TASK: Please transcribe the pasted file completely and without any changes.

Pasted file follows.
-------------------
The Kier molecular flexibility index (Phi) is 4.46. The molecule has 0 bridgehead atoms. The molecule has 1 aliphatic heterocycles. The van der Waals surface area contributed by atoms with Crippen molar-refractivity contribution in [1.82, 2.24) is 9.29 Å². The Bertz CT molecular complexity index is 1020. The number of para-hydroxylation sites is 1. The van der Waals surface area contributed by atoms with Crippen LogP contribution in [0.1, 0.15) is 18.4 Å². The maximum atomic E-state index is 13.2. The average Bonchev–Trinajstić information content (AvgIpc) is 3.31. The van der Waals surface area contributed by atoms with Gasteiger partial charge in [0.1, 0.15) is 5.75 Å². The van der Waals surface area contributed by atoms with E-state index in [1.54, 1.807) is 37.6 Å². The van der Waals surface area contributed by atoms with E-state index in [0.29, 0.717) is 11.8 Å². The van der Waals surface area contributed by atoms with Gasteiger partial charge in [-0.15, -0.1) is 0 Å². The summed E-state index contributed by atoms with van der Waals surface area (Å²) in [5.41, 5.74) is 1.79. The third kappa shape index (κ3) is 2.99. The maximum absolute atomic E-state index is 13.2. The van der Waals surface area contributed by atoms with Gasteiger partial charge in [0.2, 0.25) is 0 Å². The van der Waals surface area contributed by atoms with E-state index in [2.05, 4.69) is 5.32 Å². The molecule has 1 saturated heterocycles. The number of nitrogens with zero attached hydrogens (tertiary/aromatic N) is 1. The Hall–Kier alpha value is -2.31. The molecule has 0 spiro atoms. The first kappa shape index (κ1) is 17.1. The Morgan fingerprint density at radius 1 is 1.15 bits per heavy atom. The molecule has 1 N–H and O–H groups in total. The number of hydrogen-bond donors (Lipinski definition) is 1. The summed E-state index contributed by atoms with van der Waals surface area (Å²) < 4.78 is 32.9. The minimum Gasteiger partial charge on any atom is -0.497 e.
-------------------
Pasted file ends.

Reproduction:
The Kier molecular flexibility index (Phi) is 4.46. The molecule has 0 bridgehead atoms. The molecule has 1 aliphatic heterocycles. The van der Waals surface area contributed by atoms with Crippen molar-refractivity contribution in [1.82, 2.24) is 9.29 Å². The Bertz CT molecular complexity index is 1020. The number of para-hydroxylation sites is 1. The van der Waals surface area contributed by atoms with Crippen LogP contribution in [0.1, 0.15) is 18.4 Å². The maximum atomic E-state index is 13.2. The average Bonchev–Trinajstić information content (AvgIpc) is 3.31. The van der Waals surface area contributed by atoms with Gasteiger partial charge in [0.1, 0.15) is 5.75 Å². The van der Waals surface area contributed by atoms with E-state index in [1.54, 1.807) is 37.6 Å². The van der Waals surface area contributed by atoms with E-state index in [0.29, 0.717) is 11.8 Å². The van der Waals surface area contributed by atoms with Gasteiger partial charge in [-0.15, -0.1) is 0 Å². The summed E-state index contributed by atoms with van der Waals surface area (Å²) in [5.41, 5.74) is 1.79. The third kappa shape index (κ3) is 2.99. The maximum absolute atomic E-state index is 13.2. The van der Waals surface area contributed by atoms with Gasteiger partial charge in [0.2, 0.25) is 0 Å². The van der Waals surface area contributed by atoms with E-state index in [2.05, 4.69) is 5.32 Å². The molecule has 1 saturated heterocycles. The number of nitrogens with zero attached hydrogens (tertiary/aromatic N) is 1. The Hall–Kier alpha value is -2.31. The molecule has 0 spiro atoms. The first kappa shape index (κ1) is 17.1. The Morgan fingerprint density at radius 1 is 1.15 bits per heavy atom. The molecule has 1 N–H and O–H groups in total. The number of hydrogen-bond donors (Lipinski definition) is 1. The summed E-state index contributed by atoms with van der Waals surface area (Å²) < 4.78 is 32.9. The minimum Gasteiger partial charge on any atom is -0.497 e.